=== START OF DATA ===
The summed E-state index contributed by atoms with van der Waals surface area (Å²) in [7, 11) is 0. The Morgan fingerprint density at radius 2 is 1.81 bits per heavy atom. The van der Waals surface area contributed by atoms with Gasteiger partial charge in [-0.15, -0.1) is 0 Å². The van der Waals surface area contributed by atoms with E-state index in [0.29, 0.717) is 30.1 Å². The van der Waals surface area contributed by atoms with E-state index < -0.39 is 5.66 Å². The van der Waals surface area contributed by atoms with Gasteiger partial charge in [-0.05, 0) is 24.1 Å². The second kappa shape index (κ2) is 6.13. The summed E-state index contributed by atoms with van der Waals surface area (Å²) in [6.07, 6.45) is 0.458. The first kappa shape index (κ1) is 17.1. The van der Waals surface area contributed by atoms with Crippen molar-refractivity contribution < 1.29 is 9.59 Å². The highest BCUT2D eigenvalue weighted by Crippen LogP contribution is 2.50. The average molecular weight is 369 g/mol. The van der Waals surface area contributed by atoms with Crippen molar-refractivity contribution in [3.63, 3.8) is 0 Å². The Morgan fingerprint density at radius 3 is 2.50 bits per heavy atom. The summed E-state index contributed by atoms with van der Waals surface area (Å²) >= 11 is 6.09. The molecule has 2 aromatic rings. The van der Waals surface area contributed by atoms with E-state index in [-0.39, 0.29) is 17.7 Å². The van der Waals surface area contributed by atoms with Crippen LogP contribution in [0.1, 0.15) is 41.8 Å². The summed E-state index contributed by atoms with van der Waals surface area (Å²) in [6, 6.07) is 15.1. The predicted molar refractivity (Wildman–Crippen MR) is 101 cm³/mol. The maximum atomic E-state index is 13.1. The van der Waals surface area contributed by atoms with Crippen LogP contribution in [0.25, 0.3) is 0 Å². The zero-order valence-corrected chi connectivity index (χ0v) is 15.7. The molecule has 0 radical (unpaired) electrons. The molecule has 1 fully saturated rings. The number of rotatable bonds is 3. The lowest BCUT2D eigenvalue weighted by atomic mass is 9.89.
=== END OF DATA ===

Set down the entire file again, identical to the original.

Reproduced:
The summed E-state index contributed by atoms with van der Waals surface area (Å²) in [7, 11) is 0. The Morgan fingerprint density at radius 2 is 1.81 bits per heavy atom. The van der Waals surface area contributed by atoms with Gasteiger partial charge in [-0.15, -0.1) is 0 Å². The van der Waals surface area contributed by atoms with E-state index in [0.29, 0.717) is 30.1 Å². The van der Waals surface area contributed by atoms with E-state index < -0.39 is 5.66 Å². The van der Waals surface area contributed by atoms with Gasteiger partial charge in [-0.05, 0) is 24.1 Å². The second kappa shape index (κ2) is 6.13. The summed E-state index contributed by atoms with van der Waals surface area (Å²) in [6.07, 6.45) is 0.458. The first kappa shape index (κ1) is 17.1. The van der Waals surface area contributed by atoms with Crippen molar-refractivity contribution < 1.29 is 9.59 Å². The highest BCUT2D eigenvalue weighted by Crippen LogP contribution is 2.50. The average molecular weight is 369 g/mol. The van der Waals surface area contributed by atoms with Crippen molar-refractivity contribution in [3.63, 3.8) is 0 Å². The Morgan fingerprint density at radius 3 is 2.50 bits per heavy atom. The summed E-state index contributed by atoms with van der Waals surface area (Å²) >= 11 is 6.09. The molecule has 2 aromatic rings. The van der Waals surface area contributed by atoms with E-state index in [-0.39, 0.29) is 17.7 Å². The van der Waals surface area contributed by atoms with Crippen LogP contribution in [0.1, 0.15) is 41.8 Å². The summed E-state index contributed by atoms with van der Waals surface area (Å²) in [6, 6.07) is 15.1. The predicted molar refractivity (Wildman–Crippen MR) is 101 cm³/mol. The maximum atomic E-state index is 13.1. The van der Waals surface area contributed by atoms with Crippen LogP contribution in [0.25, 0.3) is 0 Å². The zero-order valence-corrected chi connectivity index (χ0v) is 15.7. The molecule has 0 radical (unpaired) electrons. The molecule has 1 fully saturated rings. The number of rotatable bonds is 3. The lowest BCUT2D eigenvalue weighted by atomic mass is 9.89.